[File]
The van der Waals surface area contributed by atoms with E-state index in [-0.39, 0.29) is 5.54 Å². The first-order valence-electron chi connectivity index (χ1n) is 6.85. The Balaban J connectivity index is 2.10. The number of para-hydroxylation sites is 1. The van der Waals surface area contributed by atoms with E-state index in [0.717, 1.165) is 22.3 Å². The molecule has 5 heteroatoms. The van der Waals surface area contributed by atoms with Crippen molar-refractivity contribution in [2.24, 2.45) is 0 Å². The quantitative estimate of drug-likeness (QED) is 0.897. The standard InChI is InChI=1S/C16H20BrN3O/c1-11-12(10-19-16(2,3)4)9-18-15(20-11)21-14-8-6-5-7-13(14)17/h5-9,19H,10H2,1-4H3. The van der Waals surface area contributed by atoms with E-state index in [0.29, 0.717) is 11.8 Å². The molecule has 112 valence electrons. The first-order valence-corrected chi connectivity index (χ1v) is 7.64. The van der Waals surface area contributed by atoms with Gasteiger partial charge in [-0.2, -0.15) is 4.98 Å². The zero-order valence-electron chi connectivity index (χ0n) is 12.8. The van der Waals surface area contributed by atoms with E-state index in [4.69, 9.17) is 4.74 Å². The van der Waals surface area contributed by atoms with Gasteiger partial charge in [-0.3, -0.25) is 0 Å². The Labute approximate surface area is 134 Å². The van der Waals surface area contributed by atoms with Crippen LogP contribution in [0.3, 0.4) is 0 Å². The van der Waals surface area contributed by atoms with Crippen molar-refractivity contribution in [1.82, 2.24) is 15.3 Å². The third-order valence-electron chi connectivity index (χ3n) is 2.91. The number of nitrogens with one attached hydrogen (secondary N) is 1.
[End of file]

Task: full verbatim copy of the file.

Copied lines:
The van der Waals surface area contributed by atoms with E-state index in [-0.39, 0.29) is 5.54 Å². The first-order valence-electron chi connectivity index (χ1n) is 6.85. The Balaban J connectivity index is 2.10. The number of para-hydroxylation sites is 1. The van der Waals surface area contributed by atoms with E-state index in [0.717, 1.165) is 22.3 Å². The molecule has 5 heteroatoms. The van der Waals surface area contributed by atoms with Crippen molar-refractivity contribution in [2.24, 2.45) is 0 Å². The quantitative estimate of drug-likeness (QED) is 0.897. The standard InChI is InChI=1S/C16H20BrN3O/c1-11-12(10-19-16(2,3)4)9-18-15(20-11)21-14-8-6-5-7-13(14)17/h5-9,19H,10H2,1-4H3. The van der Waals surface area contributed by atoms with E-state index in [0.29, 0.717) is 11.8 Å². The molecule has 112 valence electrons. The first-order valence-corrected chi connectivity index (χ1v) is 7.64. The van der Waals surface area contributed by atoms with Gasteiger partial charge in [-0.2, -0.15) is 4.98 Å². The zero-order valence-electron chi connectivity index (χ0n) is 12.8. The van der Waals surface area contributed by atoms with E-state index in [4.69, 9.17) is 4.74 Å². The van der Waals surface area contributed by atoms with Gasteiger partial charge in [-0.3, -0.25) is 0 Å². The Labute approximate surface area is 134 Å². The van der Waals surface area contributed by atoms with Crippen LogP contribution in [0.3, 0.4) is 0 Å². The van der Waals surface area contributed by atoms with Crippen molar-refractivity contribution in [1.82, 2.24) is 15.3 Å². The third-order valence-electron chi connectivity index (χ3n) is 2.91. The number of nitrogens with one attached hydrogen (secondary N) is 1.